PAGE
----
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Spike in deaths during 2015 driven by dementia and flu

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The steep rise in the number of deaths in England and Wales last year was the result of an increase in dementia, related conditions and respiratory diseases among older people, according to analysts.

Provisional data for 2015 showed the highest number of deaths in a single year since 2003 and the highest year-on-year percentage increase since 1968.

“The majority of the increase in deaths in 2015 happened during the first few months of the year”

Claudia Wells

The Office for National Statistics, with support from Public Health England, have carried out early analysis of the weekly and monthly mortality figures to “provide insight” into the main causes.

The ONS said last year there were 529,613 deaths registered in England and Wales, an increase of 28,189 (5.6%) compared with 2014.

It noted that 86% of the extra deaths occurred among the over 75s age group and 38% in the over 90s.

In comparison, deaths remained close to the five-year average in the first 12 weeks of 2016, and the large increase in deaths in the early part of 2015 was not repeated in the early part of 2016.

The ONS highlighted influenza as likely to be an “important factor” in contributing to the increase in deaths seen during 2015.

The predominant circulating flu virus in 2015 was influenza A(H3N2), a strain known to predominantly affect older people, it said.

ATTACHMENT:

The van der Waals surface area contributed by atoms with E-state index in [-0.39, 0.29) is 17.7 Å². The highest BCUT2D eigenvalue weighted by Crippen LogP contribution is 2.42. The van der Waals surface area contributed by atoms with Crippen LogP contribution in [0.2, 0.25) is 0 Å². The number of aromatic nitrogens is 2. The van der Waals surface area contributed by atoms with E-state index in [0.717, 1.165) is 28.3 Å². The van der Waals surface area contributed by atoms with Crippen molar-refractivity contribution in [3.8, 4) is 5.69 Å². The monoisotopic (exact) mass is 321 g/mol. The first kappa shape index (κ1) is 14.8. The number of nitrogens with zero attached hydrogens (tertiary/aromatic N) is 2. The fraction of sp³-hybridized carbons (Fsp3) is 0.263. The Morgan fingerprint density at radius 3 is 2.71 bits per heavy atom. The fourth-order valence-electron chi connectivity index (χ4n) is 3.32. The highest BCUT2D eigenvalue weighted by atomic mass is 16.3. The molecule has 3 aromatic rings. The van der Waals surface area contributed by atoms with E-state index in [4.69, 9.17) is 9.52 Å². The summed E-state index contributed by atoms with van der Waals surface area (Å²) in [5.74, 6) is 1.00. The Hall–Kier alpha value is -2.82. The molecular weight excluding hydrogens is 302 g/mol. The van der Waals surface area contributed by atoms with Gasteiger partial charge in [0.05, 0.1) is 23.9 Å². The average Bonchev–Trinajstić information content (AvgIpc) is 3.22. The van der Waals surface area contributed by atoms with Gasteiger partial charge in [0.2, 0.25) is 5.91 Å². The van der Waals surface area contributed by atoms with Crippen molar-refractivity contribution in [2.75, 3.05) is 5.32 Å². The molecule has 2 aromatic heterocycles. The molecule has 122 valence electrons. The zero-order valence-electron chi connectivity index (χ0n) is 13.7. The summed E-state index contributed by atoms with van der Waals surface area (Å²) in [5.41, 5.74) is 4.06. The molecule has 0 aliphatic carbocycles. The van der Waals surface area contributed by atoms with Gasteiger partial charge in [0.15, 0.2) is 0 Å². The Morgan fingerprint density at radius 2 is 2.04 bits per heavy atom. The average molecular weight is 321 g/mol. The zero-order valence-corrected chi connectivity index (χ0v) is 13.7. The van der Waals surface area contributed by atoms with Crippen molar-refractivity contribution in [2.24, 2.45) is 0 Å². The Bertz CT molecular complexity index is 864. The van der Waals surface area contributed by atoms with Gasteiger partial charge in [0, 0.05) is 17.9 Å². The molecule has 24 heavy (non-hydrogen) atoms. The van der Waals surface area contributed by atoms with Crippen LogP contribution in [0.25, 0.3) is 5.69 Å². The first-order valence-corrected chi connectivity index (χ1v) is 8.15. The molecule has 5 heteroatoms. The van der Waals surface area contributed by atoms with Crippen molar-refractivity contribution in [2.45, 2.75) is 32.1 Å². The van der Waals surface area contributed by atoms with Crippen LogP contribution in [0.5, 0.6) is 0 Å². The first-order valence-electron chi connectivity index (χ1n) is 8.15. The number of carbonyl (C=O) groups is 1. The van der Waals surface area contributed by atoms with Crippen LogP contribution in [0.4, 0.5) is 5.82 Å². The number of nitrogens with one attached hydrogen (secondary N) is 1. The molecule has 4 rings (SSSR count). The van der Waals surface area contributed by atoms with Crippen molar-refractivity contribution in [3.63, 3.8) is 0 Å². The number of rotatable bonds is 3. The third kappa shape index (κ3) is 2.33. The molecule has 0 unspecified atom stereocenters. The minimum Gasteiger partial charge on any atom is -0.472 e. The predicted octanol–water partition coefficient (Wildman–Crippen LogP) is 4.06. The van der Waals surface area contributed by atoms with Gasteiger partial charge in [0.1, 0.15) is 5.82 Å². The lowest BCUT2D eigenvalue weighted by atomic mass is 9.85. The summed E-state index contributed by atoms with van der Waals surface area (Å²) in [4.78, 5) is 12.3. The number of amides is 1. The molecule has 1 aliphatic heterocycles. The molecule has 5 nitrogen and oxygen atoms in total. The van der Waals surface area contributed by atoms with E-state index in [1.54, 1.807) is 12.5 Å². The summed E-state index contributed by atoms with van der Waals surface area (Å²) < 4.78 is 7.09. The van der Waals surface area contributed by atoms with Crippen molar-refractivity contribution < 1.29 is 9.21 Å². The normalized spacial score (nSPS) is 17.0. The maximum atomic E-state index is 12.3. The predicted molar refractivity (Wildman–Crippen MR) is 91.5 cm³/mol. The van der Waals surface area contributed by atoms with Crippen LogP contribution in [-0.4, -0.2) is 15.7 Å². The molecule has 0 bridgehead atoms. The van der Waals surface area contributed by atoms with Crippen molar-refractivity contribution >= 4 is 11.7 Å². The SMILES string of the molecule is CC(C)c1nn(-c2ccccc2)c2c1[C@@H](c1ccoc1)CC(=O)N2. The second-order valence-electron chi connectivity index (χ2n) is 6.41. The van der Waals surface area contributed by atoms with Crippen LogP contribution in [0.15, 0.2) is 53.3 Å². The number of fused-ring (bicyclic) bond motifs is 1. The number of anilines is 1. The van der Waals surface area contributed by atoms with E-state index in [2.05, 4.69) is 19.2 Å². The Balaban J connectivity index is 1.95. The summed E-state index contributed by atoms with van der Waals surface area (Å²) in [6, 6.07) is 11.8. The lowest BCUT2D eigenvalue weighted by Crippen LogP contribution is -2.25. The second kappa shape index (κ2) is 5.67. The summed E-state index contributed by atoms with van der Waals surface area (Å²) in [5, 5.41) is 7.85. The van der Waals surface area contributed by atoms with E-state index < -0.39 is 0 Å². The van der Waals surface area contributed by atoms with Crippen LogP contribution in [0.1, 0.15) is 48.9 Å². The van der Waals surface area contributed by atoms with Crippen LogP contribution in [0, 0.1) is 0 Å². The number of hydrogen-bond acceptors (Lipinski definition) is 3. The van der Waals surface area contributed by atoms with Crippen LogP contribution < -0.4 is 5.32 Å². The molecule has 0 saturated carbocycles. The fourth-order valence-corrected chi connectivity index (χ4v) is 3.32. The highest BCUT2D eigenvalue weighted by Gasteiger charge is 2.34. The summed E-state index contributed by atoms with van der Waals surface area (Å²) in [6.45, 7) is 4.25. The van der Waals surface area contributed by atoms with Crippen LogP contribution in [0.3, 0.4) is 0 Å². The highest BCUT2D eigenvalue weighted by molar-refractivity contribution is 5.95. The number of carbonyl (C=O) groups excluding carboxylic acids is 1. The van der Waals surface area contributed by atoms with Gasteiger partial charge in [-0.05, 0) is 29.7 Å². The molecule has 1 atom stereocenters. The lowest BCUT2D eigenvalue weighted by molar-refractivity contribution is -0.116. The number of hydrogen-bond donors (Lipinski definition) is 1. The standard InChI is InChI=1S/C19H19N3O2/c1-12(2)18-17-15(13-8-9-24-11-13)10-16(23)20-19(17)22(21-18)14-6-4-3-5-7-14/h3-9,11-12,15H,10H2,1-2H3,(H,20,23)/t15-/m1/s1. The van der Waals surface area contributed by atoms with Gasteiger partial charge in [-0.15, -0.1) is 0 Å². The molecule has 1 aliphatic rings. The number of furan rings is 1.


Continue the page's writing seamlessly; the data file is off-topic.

“We have seen these annual fluctuations before and the overall trend has remained positive”

John Newton

It noted there were many outbreaks in care homes, hospital admissions for flu were higher than recent seasons, and there was evidence that the flu vaccine was less effective than expected.

Claudia Wells, head of mortality analysis at ONS, said: “The majority of the increase in deaths in 2015 happened during the first few months of the year, coinciding with an increase in hospital admissions for flu and reports of numerous outbreaks of the virus in care homes.

“Respiratory diseases, such as flu, were also mentioned in a third of deaths from dementia and Alzheimer’s last year,” she said.

“The number of deaths where dementia and Alzheimer’s were listed as the underlying cause have been steadily increasing over the last 15 years, but were well above the five year average in 2015,” said Ms Wells.

Public Health England

John Newton

John Newton

Professor John Newton, chief knowledge officer at Public Health England, added: “A range of factors can push up the number of deaths in older people in a particular year.

“An outbreak of flu can have a big impact, especially on those who are most vulnerable or experiencing other illnesses, such as dementia,” he said.

He added: “An increase in deaths will generally lead to a decrease in life expectancy that year, but we have seen these annual fluctuations before and the overall trend has remained positive”.

The ONS said it would publish the final 2015 death registration figures later in the summer.

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